One of the abundant lessons of human history we have been taught is that through time, our species tend to find a use for justification only when the material conditions demand it.
An activity or state of affairs is usually pre-ideological until it can no longer be.
Like the rationalization for the international commercial activity of selling and buying human beings – the worst of which was the Trans-Atlantic Slave Trade (TAST).
European intellectuals and Christians needed to justify, via logic and the Lord’s teachings, why they support the inhumane treatment meted out to Africans.
One of the results of these attempts at justification was the Hamitic hypothesis, a pseudoscientific, and what some say unchristian, explanation.
The earliest documented version of the hypothesis is from the Middle Ages. This version stands in contradistinction to a later one from about the 15th century and afterward.
But both renditions of the Hamitic hypothesis are inspired by the same Biblical verse in Genesis 9:20-27. The verse tells the story of the curse of the descendants of Ham, who is one of the sons of the patriarch Noah.
The Bible teaches that Ham, having gone into his father’s tent to see Noah naked in a drunken sleep, went to inform his brothers Shem and Japhet.
Shem and Japhet then came in to cover up Noah while making sure they never gazed upon his naked body – somehow, they pulled it off successfully too.
When Noah woke up, he “knew what his younger son (Ham) had done unto him”. But Noah cursed Ham’s son Canaan, an eventuality theologians have explained as a curse of Ham’s descendants.
Noah said in Genesis 9: 25: …Cursed be Canaan; a servant of servants shall he be unto his brethren.
26) And he said, Blessed be the Lord God of Shem; and Canaan shall be his servant.
27) God shall enlarge Japheth, and he shall dwell in the tents of Shem; and Canaan shall be his servant
Jewish tradition, in accordance with Biblical origin stories, posits that the Canaanites are the descendants of Canaan. The reason the Jews of the Old Testament feel superior to the Canaanites is also attributed to the curse.
But in recorded history of the Middle Ages, we also witness Jewish and European association of the Hamitic curse with physiognomy and racialized traits of dark-skinned people.
In the essay “The Hamitic Hypothesis; Its Origin and Functions in Time Perspective”, Edith Sanders offers evidence of some of the earliest racial perspectives on the Hamitic Curse. These perspectives are described as “fanciful rabbinical expansions” on the Genesis verse – like the one below:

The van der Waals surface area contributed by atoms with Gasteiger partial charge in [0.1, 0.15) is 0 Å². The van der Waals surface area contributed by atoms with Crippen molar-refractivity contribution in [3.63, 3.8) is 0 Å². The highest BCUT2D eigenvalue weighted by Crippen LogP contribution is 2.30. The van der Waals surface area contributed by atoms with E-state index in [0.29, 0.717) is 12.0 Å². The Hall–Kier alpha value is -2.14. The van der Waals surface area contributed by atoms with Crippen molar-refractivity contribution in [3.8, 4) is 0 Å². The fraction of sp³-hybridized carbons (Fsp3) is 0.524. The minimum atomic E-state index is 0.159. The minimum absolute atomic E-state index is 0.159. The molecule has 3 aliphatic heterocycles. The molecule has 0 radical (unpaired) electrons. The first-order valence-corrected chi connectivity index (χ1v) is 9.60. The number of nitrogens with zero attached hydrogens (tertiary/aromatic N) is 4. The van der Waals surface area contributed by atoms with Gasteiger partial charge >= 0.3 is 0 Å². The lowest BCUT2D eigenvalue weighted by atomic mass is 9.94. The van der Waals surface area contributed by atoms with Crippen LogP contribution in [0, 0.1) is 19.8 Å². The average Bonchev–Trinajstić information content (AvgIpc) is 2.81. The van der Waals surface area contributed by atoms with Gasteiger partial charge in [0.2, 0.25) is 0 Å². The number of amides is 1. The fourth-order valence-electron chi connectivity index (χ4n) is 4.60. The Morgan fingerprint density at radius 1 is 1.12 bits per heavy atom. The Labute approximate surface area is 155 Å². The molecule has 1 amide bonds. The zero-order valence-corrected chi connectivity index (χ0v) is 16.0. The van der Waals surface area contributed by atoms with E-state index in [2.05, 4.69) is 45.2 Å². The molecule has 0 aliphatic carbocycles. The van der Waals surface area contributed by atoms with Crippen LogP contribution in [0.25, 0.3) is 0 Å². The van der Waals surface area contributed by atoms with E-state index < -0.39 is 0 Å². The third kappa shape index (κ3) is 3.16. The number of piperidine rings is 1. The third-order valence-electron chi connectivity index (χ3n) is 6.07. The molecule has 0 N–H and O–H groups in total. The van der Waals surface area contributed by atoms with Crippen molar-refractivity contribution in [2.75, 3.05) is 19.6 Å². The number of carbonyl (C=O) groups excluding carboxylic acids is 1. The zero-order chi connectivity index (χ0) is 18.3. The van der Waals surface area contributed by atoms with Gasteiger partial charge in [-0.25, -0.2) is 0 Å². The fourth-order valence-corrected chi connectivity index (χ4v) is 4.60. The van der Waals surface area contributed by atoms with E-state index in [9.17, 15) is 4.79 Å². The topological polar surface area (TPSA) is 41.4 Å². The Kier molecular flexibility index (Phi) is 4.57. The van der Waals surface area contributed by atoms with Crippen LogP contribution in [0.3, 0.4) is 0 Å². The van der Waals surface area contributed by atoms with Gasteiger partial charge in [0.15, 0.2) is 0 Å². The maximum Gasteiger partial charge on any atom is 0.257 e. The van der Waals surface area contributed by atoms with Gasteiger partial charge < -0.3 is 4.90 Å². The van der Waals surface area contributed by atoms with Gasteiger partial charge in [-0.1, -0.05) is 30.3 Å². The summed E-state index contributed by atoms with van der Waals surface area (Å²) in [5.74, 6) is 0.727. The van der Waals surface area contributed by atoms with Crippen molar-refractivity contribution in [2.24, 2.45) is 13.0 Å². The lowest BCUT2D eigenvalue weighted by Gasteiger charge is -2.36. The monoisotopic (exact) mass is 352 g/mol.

“Now I cannot beget the fourth son whose children I would have ordered to serve you and your brothers! Therefore it must be Canaan, your firstborn, whom they enslave. And since you have disabled me… doing ugly things in blackness of night, Canaan’s children shall be borne ugly and black! Moreover, because you twisted your head around to see my nakedness, your grandchildren’s hair shall be twisted into kinks, and their eyes red; again because your lips jested at my misfortune, theirs shall swell; and because you neglected my nakedness, they shall go naked, and their male members shall be shamefully elongated! Men of this race are called Negroes, their forefather Canaan commanded them to love theft and fornication, to be banded together in hatred of their masters and never to tell the truth.”
This first version of the Hamitic hypothesis points to an apparent curse of dark-skinned people and justifies their subjugation. But the narrative would change later at the beginning of the European Enlightenment.
From the early 18th century, the Hamitic hypothesis attained a meaning that sought to deny the dark-skinned peoples of Africa any iota of significant intellectual achievement.
This rendition of the Hamitic hypothesis was captured by C.G. Seligman in the 1930 book, Races of Africa. He writes:
“Apart from relatively late Semitic influence… the civilizations of Africa are the civilizations of the Hamites, its history the record of these peoples and of their interaction with the two other African stocks, the Negro and the Bushman, whether this influence was exerted by highly civilized Egyptians or by such wider pastoralists as are represented at the present day by the Beja and Somali …The incoming Hamites were pastoral ‘Europeans’-arriving wave after wave-better armed as well as quicker witted than the dark agricultural Negroes.”
The Enlightenment era version of the hypothesis described the Hamitic people, or Hamites, as a Caucasian group responsible for the achievements of some oldest civilizations found in Africa.
Naturally, ancient Egypt became a point of contention; European intellectuals who bought into the Hamitic hypothesis had to describe how dark-skinned people could not have achieved the wonders of that civilization.
So they did not let the facts stop them from making up what they believed.
Hundreds of years on, there are those who still believe either rendition of the hypothesis.